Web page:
By Jim Boyce
We have the results for the Grape Wall Challenge and I plan to post them later today. In the meantime, some photos from this year’s event.
The Grape Wall Challenge white wine panel after the tasting. Every judge left with a certificate, a bottle of wine, a corkscrew and a copy of fellow Grape Wall Contributor Li Demei’s wine book. Plus lots of confidence given they had just blind-tasted and judged 20 wines.
This year’s event was at F by Tribute in Beijing, following in the footsteps of Modo (2011), Maison Boulud (2010) and Maxim’s de Paris (2009). Owner Frank Sun and F&B director Brian Min were our key contacts at F by Tribute.
We asked the judges to rate each wine as “love it”, “like it”, “don’t like it” or “hate it”, and to give a description of why. There was no “so so” option.
Both white wine and red wine judges blind-tasted 20 wines each, in flights of four. They had ~10 minutes per flight, with the tasting taking about an hour.
Grape Wall contributor and sommelier Nicolas Carre handled the wines, and glamorous tasks like making bottle stickers, while professor Ma Huiqin chaired both panels and I covered logistics with graduate students Gao Wei and Guo Wenjuan.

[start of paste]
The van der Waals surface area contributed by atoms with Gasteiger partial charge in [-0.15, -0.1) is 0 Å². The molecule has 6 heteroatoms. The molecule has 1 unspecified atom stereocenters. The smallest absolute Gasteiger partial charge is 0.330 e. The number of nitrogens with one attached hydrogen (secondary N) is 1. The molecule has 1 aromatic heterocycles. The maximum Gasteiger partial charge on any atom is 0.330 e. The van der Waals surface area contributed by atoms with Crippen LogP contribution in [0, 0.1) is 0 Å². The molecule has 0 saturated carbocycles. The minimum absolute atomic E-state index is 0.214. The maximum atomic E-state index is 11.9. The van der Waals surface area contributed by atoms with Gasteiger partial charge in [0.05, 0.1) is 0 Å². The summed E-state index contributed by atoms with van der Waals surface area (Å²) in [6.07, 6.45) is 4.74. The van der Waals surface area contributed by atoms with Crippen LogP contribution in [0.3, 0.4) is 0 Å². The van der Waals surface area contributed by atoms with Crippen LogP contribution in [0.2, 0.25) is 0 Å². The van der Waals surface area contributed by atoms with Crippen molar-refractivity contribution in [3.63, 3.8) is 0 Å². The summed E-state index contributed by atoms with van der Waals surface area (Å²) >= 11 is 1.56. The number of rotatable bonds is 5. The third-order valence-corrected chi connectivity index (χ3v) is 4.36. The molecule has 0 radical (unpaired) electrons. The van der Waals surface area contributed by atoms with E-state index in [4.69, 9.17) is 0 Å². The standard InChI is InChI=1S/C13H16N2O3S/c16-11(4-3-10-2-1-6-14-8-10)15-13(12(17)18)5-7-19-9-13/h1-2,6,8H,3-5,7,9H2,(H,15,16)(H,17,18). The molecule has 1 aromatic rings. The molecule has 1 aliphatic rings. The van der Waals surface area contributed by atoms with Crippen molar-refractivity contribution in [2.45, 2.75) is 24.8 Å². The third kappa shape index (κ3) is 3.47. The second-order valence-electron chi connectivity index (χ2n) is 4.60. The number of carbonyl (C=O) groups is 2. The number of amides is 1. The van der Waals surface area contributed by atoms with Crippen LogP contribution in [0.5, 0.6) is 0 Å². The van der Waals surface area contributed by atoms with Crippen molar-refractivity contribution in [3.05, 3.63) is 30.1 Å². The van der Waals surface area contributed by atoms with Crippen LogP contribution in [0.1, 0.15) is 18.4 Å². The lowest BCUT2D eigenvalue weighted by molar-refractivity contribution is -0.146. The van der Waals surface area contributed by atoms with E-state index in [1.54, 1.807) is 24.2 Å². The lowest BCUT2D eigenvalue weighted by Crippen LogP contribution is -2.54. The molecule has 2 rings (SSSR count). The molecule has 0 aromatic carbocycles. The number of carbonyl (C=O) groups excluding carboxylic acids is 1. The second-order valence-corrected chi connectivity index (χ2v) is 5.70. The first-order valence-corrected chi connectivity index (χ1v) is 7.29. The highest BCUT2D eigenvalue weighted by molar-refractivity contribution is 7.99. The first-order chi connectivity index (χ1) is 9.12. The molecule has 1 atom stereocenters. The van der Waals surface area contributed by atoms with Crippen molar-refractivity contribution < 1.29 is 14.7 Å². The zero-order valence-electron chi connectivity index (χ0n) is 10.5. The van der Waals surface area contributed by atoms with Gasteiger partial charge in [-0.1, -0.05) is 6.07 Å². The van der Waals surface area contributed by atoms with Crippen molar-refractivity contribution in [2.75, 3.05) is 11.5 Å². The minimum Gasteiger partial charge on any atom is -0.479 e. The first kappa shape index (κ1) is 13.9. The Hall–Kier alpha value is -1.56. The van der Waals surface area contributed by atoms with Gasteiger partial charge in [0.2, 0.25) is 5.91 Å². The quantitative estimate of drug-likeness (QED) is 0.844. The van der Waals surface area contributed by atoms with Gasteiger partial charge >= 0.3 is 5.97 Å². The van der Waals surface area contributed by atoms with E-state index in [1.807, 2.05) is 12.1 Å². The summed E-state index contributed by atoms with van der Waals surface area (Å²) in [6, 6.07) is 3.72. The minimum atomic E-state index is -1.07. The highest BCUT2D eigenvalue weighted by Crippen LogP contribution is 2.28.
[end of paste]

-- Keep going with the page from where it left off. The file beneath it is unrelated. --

After the blind tasting, we unveiled the bottles, and the judges wrote down the names of their favorites. We had wines from countries including China, Italy, France, South Africa, Chile, Argentina, Australia and Germany.
Professor Ma Huiqin led a talk with each panel to discover which wines they liked and disliked, and why. Several journalists sat on each of the panels to try the wines and hear from the consumers.
Some bottles from the white wine tasting: Eleven distributors joined this year, including Aussino, ASC, China Wines & Spirits, East Meets West, French Wine Paradox, Links, Mercuris, MQ, Pernod Ricard, Summergate and Torres.
F by Tribute provided a three-course meal for each judge, with several options for the main course, including this skirt steak.
Given Beijing had a rare snowy day during the Grape Wall Challenge, the French onion soup proved to be a popular warmer with the judges.
Red wine judges gathered late in the afternoon. The third glass poured was corked and professor Ma Huiqin explained this fault and how it occurs.
Some red wines in the competition. In past years, Pinotage has done very well with the red wine judges. This year? We’ll find out soon.
The red wine judges check the bottles after the tasting. Overall, the quality of red wines seemed higher this year than in previous ones.
I’ll have more photos — and, of course, the results — soon.